Now we can start to actually build the particles which will cause them to appear in our world.

  . . .
  
  PMaterialHandle hMaterial = pSparkleEmitter->GetPMaterial("effects/yellowflare"); 
  
  SimpleParticle *pParticle;
  
  for ( int i = 0; i < 64; i++ )
  {
       pParticle = pSparkleEmitter->AddSimpleParticle( hMaterial, origin );
  
       if ( pParticle == NULL )
       return;
  } 


CSimpleEmitter::AddSimpleParticle()

The CSimpleEmitter must deal with how its children are created. To do this, we use the AddParticle() function call to create a new particle. This function’s declaration is as follows:

  SimpleParticle* AddSimpleParticle( 
       PMaterialHandle hMaterial, 
       const Vector &vOrigin, 
       float flDieTime=3, 
       unsigned char uchSize=10 
  ); 

The hMaterial handle is the material handle we obtained in the previous code block. The vOrigin parameter is the starting position for this particle. The flDieTime data member refers to the lifetime of our particle and uchSize refers to its size. We’ll override the final two parameters later, so we leave them as defaults in this example. The function will return a pointer to the newly created particle if it was successful. If not, we will receive a NULL pointer.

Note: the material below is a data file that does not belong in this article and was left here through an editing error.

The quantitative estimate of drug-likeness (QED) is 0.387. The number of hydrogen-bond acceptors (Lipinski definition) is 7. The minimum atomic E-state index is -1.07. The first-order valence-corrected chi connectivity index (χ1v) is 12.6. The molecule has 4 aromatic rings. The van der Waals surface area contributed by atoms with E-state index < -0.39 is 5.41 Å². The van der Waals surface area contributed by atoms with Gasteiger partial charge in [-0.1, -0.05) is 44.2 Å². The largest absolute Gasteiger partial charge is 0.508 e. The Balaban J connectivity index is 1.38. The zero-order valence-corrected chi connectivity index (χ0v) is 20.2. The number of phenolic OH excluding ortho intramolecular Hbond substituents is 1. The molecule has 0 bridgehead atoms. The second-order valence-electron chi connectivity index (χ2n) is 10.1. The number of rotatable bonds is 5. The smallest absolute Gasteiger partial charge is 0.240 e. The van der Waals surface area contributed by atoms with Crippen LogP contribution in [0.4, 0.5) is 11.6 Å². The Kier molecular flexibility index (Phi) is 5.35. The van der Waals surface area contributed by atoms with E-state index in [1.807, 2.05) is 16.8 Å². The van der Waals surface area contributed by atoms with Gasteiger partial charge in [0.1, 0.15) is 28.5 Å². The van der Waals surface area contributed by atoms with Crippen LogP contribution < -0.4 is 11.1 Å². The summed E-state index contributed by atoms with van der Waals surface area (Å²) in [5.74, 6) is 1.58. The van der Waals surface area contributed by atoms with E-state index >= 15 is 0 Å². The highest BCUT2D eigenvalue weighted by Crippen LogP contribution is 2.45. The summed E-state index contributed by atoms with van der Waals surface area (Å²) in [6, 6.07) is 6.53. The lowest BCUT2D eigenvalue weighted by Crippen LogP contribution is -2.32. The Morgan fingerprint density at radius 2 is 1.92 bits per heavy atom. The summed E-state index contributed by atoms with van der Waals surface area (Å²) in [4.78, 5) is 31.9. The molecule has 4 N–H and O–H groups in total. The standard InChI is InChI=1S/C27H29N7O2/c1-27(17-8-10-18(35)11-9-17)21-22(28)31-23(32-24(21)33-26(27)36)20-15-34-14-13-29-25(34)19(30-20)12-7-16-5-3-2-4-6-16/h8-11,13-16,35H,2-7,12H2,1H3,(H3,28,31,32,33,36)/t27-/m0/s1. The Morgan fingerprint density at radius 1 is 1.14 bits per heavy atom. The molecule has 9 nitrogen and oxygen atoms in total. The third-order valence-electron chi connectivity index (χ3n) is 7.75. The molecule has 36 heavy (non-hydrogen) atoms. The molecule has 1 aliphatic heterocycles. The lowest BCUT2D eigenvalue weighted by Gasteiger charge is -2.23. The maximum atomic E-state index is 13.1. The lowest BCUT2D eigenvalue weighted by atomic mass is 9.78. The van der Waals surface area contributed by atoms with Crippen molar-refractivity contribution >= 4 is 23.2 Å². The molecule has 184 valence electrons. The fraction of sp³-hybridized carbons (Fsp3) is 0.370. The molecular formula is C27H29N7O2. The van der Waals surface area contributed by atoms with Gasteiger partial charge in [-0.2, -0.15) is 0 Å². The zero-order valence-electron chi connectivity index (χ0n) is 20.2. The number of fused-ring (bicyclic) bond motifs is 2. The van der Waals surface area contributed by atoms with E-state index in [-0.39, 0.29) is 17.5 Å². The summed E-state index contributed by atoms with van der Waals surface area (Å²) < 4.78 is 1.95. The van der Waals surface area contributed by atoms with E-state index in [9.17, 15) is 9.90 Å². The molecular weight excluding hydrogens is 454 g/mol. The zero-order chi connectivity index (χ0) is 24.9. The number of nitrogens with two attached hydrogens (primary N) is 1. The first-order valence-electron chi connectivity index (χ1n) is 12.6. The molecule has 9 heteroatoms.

We’ve now allocated a particle that will display at a position and for a certain amount of time. However, that won’t amount to much of a visual effect. To obtain an effect that more accurately lives up to the name Sparkler, we’ll need to customize the parameters of how the particle is to move and draw. To do this, we’ll look at the SimpleParticle itself.

SimpleParticle Emitters contain a list of particles which they move and draw. How they do this depends on the information contained within the particles themselves. We use the SimpleParticle class to contain this information for the CSimpleEmitter class. The SimpleParticle class is defined as:

  class SimpleParticle : public Particle
  {
  public:
         Vector         m_vecVelocity;    // Velocity of the particle in units per sec
         float          m_flRoll;         // Initial roll (in radians)
         float          m_flDieTime;      // How long it lives for
         float          m_flLifetime;     // How long it has been alive for so far
         unsigned char  m_uchColor[3];    // Color
         unsigned char  m_uchStartAlpha;  // Beginning alpha
         unsigned char  m_uchEndAlpha;    // End alpha
         unsigned char  m_uchStartSize;   // Starting size
         unsigned char  m_uchEndSize;     // Ending size
         float          m_flRollDelta;    // Radians of roll per second
  }; 

The data members all describe characteristics of the particle and are fairly self-explanatory. By specifying varying numbers in these data members, we can get a wide range of behaviors from our particles. By specifying an m_uchEndSize larger than the m_uchStartSize, the particle will grow. If the m_uchEndAlpha is larger than m_uchStartAlpha, the particle will slowly become more opaque.

All values are expressed as changes over the lifetime of the particle. For instance, the particle will be m_uchEndSize pixels wide when its m_flLifetime member is equal to its m_flDieTime member (at which point it is removed from the emitter). Likewise, the particle will be m_uchStartAlpha (0-255) at the beginning of its life (m_flLifetime is equal to zero).